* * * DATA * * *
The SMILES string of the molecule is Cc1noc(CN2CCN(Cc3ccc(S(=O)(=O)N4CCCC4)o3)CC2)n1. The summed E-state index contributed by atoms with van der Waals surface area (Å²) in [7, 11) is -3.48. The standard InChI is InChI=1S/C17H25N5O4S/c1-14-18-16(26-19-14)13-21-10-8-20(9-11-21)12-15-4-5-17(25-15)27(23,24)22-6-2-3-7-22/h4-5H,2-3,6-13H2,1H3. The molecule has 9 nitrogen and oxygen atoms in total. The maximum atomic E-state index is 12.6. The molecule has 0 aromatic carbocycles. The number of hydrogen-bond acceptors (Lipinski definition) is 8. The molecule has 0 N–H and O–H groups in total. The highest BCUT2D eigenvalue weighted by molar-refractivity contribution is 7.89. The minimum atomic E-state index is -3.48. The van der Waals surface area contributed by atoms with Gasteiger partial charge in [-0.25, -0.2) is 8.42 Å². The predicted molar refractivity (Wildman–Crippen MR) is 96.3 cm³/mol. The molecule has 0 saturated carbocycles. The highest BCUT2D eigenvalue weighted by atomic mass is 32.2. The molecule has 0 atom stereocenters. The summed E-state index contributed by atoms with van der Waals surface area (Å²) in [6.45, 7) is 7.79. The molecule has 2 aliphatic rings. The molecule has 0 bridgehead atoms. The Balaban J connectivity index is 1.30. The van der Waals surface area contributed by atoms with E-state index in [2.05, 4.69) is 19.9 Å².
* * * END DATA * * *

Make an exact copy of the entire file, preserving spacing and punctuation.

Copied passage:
The SMILES string of the molecule is Cc1noc(CN2CCN(Cc3ccc(S(=O)(=O)N4CCCC4)o3)CC2)n1. The summed E-state index contributed by atoms with van der Waals surface area (Å²) in [7, 11) is -3.48. The standard InChI is InChI=1S/C17H25N5O4S/c1-14-18-16(26-19-14)13-21-10-8-20(9-11-21)12-15-4-5-17(25-15)27(23,24)22-6-2-3-7-22/h4-5H,2-3,6-13H2,1H3. The molecule has 9 nitrogen and oxygen atoms in total. The maximum atomic E-state index is 12.6. The molecule has 0 aromatic carbocycles. The number of hydrogen-bond acceptors (Lipinski definition) is 8. The molecule has 0 N–H and O–H groups in total. The highest BCUT2D eigenvalue weighted by molar-refractivity contribution is 7.89. The minimum atomic E-state index is -3.48. The van der Waals surface area contributed by atoms with Gasteiger partial charge in [-0.25, -0.2) is 8.42 Å². The predicted molar refractivity (Wildman–Crippen MR) is 96.3 cm³/mol. The molecule has 0 saturated carbocycles. The highest BCUT2D eigenvalue weighted by atomic mass is 32.2. The molecule has 0 atom stereocenters. The summed E-state index contributed by atoms with van der Waals surface area (Å²) in [6.45, 7) is 7.79. The molecule has 2 aliphatic rings. The molecule has 0 bridgehead atoms. The Balaban J connectivity index is 1.30. The van der Waals surface area contributed by atoms with E-state index in [2.05, 4.69) is 19.9 Å².